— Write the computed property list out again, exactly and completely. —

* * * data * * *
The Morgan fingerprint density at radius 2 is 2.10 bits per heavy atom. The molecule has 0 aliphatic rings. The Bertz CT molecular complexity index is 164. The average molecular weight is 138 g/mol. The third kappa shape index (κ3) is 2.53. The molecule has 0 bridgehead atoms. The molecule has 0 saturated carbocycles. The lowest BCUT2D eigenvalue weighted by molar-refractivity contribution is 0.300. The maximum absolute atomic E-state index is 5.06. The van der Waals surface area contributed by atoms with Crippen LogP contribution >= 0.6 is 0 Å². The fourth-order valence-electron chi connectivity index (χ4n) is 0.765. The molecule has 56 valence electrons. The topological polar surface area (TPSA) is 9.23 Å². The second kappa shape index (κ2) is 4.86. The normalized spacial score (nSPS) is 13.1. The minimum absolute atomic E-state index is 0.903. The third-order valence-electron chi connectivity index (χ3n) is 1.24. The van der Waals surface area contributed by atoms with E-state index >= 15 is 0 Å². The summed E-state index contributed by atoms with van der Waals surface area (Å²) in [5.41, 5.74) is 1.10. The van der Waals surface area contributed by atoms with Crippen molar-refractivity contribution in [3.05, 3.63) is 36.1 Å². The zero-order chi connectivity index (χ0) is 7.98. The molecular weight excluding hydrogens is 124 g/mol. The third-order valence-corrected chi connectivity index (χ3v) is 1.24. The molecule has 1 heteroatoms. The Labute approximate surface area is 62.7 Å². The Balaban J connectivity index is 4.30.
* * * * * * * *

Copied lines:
The Morgan fingerprint density at radius 2 is 2.10 bits per heavy atom. The molecule has 0 aliphatic rings. The Bertz CT molecular complexity index is 164. The average molecular weight is 138 g/mol. The third kappa shape index (κ3) is 2.53. The molecule has 0 bridgehead atoms. The molecule has 0 saturated carbocycles. The lowest BCUT2D eigenvalue weighted by molar-refractivity contribution is 0.300. The maximum absolute atomic E-state index is 5.06. The van der Waals surface area contributed by atoms with Crippen LogP contribution >= 0.6 is 0 Å². The fourth-order valence-electron chi connectivity index (χ4n) is 0.765. The molecule has 56 valence electrons. The topological polar surface area (TPSA) is 9.23 Å². The second kappa shape index (κ2) is 4.86. The normalized spacial score (nSPS) is 13.1. The minimum absolute atomic E-state index is 0.903. The third-order valence-electron chi connectivity index (χ3n) is 1.24. The van der Waals surface area contributed by atoms with E-state index >= 15 is 0 Å². The summed E-state index contributed by atoms with van der Waals surface area (Å²) in [5.41, 5.74) is 1.10. The van der Waals surface area contributed by atoms with Crippen molar-refractivity contribution in [3.05, 3.63) is 36.1 Å². The zero-order chi connectivity index (χ0) is 7.98. The molecular weight excluding hydrogens is 124 g/mol. The third-order valence-corrected chi connectivity index (χ3v) is 1.24. The molecule has 1 heteroatoms. The Labute approximate surface area is 62.7 Å². The Balaban J connectivity index is 4.30.